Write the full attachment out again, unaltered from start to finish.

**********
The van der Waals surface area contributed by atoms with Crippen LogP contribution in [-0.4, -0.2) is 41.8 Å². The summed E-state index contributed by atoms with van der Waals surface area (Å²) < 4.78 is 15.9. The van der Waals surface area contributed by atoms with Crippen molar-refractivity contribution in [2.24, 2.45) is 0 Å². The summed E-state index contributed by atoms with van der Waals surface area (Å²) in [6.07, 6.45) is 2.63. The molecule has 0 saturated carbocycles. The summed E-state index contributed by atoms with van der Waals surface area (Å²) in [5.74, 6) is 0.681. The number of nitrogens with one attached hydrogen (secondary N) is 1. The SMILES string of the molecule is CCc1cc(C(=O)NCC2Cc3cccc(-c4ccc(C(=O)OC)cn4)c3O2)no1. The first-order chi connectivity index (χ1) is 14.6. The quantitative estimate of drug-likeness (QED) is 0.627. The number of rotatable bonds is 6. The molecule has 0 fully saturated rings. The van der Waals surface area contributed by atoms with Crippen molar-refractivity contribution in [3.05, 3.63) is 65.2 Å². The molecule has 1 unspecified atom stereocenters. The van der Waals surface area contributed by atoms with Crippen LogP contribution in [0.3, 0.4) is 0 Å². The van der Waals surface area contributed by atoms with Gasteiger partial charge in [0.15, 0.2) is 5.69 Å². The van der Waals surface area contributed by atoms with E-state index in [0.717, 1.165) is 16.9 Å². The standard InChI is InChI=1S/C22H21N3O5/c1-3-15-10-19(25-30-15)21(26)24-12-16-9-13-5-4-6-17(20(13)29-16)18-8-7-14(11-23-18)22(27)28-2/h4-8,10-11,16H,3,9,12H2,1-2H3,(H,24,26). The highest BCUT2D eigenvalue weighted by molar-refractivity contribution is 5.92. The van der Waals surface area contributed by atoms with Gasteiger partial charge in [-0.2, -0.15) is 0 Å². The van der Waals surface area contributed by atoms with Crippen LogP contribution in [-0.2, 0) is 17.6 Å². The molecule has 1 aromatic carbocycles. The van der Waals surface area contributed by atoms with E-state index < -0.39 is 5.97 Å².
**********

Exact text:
The van der Waals surface area contributed by atoms with Crippen LogP contribution in [-0.4, -0.2) is 41.8 Å². The summed E-state index contributed by atoms with van der Waals surface area (Å²) < 4.78 is 15.9. The van der Waals surface area contributed by atoms with Crippen molar-refractivity contribution in [2.24, 2.45) is 0 Å². The summed E-state index contributed by atoms with van der Waals surface area (Å²) in [6.07, 6.45) is 2.63. The molecule has 0 saturated carbocycles. The summed E-state index contributed by atoms with van der Waals surface area (Å²) in [5.74, 6) is 0.681. The number of nitrogens with one attached hydrogen (secondary N) is 1. The SMILES string of the molecule is CCc1cc(C(=O)NCC2Cc3cccc(-c4ccc(C(=O)OC)cn4)c3O2)no1. The first-order chi connectivity index (χ1) is 14.6. The quantitative estimate of drug-likeness (QED) is 0.627. The number of rotatable bonds is 6. The molecule has 0 fully saturated rings. The van der Waals surface area contributed by atoms with Crippen molar-refractivity contribution in [3.05, 3.63) is 65.2 Å². The molecule has 1 unspecified atom stereocenters. The van der Waals surface area contributed by atoms with Crippen LogP contribution in [0.3, 0.4) is 0 Å². The van der Waals surface area contributed by atoms with Gasteiger partial charge in [0.15, 0.2) is 5.69 Å². The van der Waals surface area contributed by atoms with E-state index in [0.717, 1.165) is 16.9 Å². The standard InChI is InChI=1S/C22H21N3O5/c1-3-15-10-19(25-30-15)21(26)24-12-16-9-13-5-4-6-17(20(13)29-16)18-8-7-14(11-23-18)22(27)28-2/h4-8,10-11,16H,3,9,12H2,1-2H3,(H,24,26). The highest BCUT2D eigenvalue weighted by molar-refractivity contribution is 5.92. The van der Waals surface area contributed by atoms with Gasteiger partial charge in [-0.2, -0.15) is 0 Å². The van der Waals surface area contributed by atoms with Crippen LogP contribution in [-0.2, 0) is 17.6 Å². The molecule has 1 aromatic carbocycles. The van der Waals surface area contributed by atoms with E-state index < -0.39 is 5.97 Å².